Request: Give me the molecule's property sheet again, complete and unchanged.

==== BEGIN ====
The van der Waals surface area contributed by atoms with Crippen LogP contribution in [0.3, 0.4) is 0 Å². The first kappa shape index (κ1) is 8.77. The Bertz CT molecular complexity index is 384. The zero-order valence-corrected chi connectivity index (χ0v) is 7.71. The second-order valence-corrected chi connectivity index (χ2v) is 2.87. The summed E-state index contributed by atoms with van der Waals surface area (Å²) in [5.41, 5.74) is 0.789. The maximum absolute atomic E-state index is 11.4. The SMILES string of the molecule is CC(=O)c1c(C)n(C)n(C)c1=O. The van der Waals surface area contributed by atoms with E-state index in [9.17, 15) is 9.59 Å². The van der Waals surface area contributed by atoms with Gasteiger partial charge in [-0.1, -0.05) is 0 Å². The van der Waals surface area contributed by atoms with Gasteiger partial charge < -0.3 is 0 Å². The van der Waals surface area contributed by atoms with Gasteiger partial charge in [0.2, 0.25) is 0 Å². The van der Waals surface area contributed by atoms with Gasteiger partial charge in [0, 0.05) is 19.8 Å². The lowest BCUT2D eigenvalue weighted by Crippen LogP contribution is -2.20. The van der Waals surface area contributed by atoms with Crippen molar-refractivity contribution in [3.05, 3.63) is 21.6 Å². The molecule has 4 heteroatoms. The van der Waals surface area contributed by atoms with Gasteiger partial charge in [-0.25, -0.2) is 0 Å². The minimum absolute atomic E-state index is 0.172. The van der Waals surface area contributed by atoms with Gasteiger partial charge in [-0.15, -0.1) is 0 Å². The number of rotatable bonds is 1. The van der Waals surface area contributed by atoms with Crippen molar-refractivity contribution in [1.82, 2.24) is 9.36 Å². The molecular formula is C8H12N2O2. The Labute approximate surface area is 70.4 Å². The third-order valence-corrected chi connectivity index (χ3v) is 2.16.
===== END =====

The van der Waals surface area contributed by atoms with Crippen LogP contribution in [0.3, 0.4) is 0 Å². The first kappa shape index (κ1) is 8.77. The Bertz CT molecular complexity index is 384. The zero-order valence-corrected chi connectivity index (χ0v) is 7.71. The second-order valence-corrected chi connectivity index (χ2v) is 2.87. The summed E-state index contributed by atoms with van der Waals surface area (Å²) in [5.41, 5.74) is 0.789. The maximum absolute atomic E-state index is 11.4. The SMILES string of the molecule is CC(=O)c1c(C)n(C)n(C)c1=O. The van der Waals surface area contributed by atoms with E-state index in [9.17, 15) is 9.59 Å². The van der Waals surface area contributed by atoms with Gasteiger partial charge in [-0.1, -0.05) is 0 Å². The van der Waals surface area contributed by atoms with Gasteiger partial charge < -0.3 is 0 Å². The van der Waals surface area contributed by atoms with Gasteiger partial charge in [0.2, 0.25) is 0 Å². The van der Waals surface area contributed by atoms with Gasteiger partial charge in [0, 0.05) is 19.8 Å². The lowest BCUT2D eigenvalue weighted by Crippen LogP contribution is -2.20. The van der Waals surface area contributed by atoms with Crippen molar-refractivity contribution in [3.05, 3.63) is 21.6 Å². The molecule has 4 heteroatoms. The van der Waals surface area contributed by atoms with Gasteiger partial charge in [-0.25, -0.2) is 0 Å². The minimum absolute atomic E-state index is 0.172. The van der Waals surface area contributed by atoms with Gasteiger partial charge in [-0.15, -0.1) is 0 Å². The number of rotatable bonds is 1. The van der Waals surface area contributed by atoms with Crippen molar-refractivity contribution in [1.82, 2.24) is 9.36 Å². The molecular formula is C8H12N2O2. The Labute approximate surface area is 70.4 Å². The third-order valence-corrected chi connectivity index (χ3v) is 2.16.